When the time comes that your difficulties outside of the ring overshadow what youâ€™ve done inside of it, some course correction is probably in order. But it might be too late for Fedor Emelianenko.
When Emelianenko became a free agent in 2009, the best money and quality of opposition was in the UFC. For reasons that might have a lot to do with the obtuse strategy of his management and a little to do with the abrasive negotiating approach of Dana White, Emelianenko headed for Strikeforce instead. He fought once and will fight again Saturday, occasionally taking time out to tell media that retirement is looking more and more attractive.
If Emelianenko were wrapping up a UFC stint now, that talk would probably be universally respected. Because heâ€™s busied himself with Brett Rogers and Hong Man Choi, the reaction has been divisive. Half the fans think heâ€™s accomplished it all; half think heâ€™s bailing out through the kitchen, unenthused at the idea of having to fight huge wrestlers populating Whiteâ€™s business.
No fighter can ever walk through every single valuable contender in his era. Even Anderson Silva, so close to cleaning out the UFCâ€™s middleweight division, might one day be historically criticized for never having faced Ronaldo â€śJacareâ€ť Souza or Yushin Okami. But Emelianenko walking now would be akin to Silva dodging Dan Henderson, Rich Franklin, and Nate Marquardt. Brock Lesnar, Shane Carwin and Cain Velasquez arenâ€™t just placeholders: theyâ€™re real, relevant challenges that are going to be very curious omissions from Emelianenkoâ€™s record.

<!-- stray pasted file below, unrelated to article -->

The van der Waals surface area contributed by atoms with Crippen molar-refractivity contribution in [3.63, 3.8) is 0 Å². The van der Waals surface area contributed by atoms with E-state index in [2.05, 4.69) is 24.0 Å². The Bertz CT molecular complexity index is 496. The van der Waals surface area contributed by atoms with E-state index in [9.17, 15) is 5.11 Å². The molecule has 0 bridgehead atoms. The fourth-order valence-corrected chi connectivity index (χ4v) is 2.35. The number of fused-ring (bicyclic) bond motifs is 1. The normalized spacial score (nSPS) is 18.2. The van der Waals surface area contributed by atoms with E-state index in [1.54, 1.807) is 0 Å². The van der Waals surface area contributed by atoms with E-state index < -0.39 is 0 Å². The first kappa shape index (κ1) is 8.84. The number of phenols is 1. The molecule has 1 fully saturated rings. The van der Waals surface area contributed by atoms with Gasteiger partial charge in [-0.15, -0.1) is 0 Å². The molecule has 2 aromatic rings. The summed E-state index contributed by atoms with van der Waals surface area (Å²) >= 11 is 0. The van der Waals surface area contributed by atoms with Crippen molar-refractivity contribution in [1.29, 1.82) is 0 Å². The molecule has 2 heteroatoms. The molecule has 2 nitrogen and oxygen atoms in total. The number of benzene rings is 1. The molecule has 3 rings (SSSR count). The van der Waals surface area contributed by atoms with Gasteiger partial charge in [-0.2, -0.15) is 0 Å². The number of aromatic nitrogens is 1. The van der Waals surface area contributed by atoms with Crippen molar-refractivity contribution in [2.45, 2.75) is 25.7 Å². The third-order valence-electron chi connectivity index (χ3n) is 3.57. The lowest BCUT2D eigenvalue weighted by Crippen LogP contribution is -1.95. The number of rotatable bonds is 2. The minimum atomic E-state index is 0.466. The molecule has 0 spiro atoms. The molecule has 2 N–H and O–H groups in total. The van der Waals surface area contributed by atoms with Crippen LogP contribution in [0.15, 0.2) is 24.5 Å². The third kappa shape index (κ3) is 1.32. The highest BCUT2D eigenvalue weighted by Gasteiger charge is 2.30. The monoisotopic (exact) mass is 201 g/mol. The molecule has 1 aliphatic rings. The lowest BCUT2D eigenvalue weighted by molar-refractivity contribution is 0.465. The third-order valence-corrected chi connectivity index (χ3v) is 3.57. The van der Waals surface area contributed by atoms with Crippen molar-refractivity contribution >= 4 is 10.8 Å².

Emelianenko could be argued as being from a different era. He made his debut in 1999, nearly a decade before the UFCâ€™s current heavyweight crop started competing. And while it may be traditional for aging fighters to sacrifice themselves in a torch-passing beating, Emelianenko may not want to be party to it. Considering that most fighters have to be sedated and dragged from the ring, it would be an incredibly mature -- and possibly influential -- move.
But Lesnar beating Emelianenko does not make him the more accomplished fighter. (Already 32, Lesnar isnâ€™t likely to have a career as ambitious.) Whatâ€™s relevant is that Emelianenko took on the best the sport had to offer while he could. 10 or 20 years from now, no one is going to remember White barking or promotional politics. All theyâ€™re going to understand is that Emelianenko was in good health at a time Brock Lesnar and Shane Carwin were eating fighters alive. And he didnâ€™t do anything about it.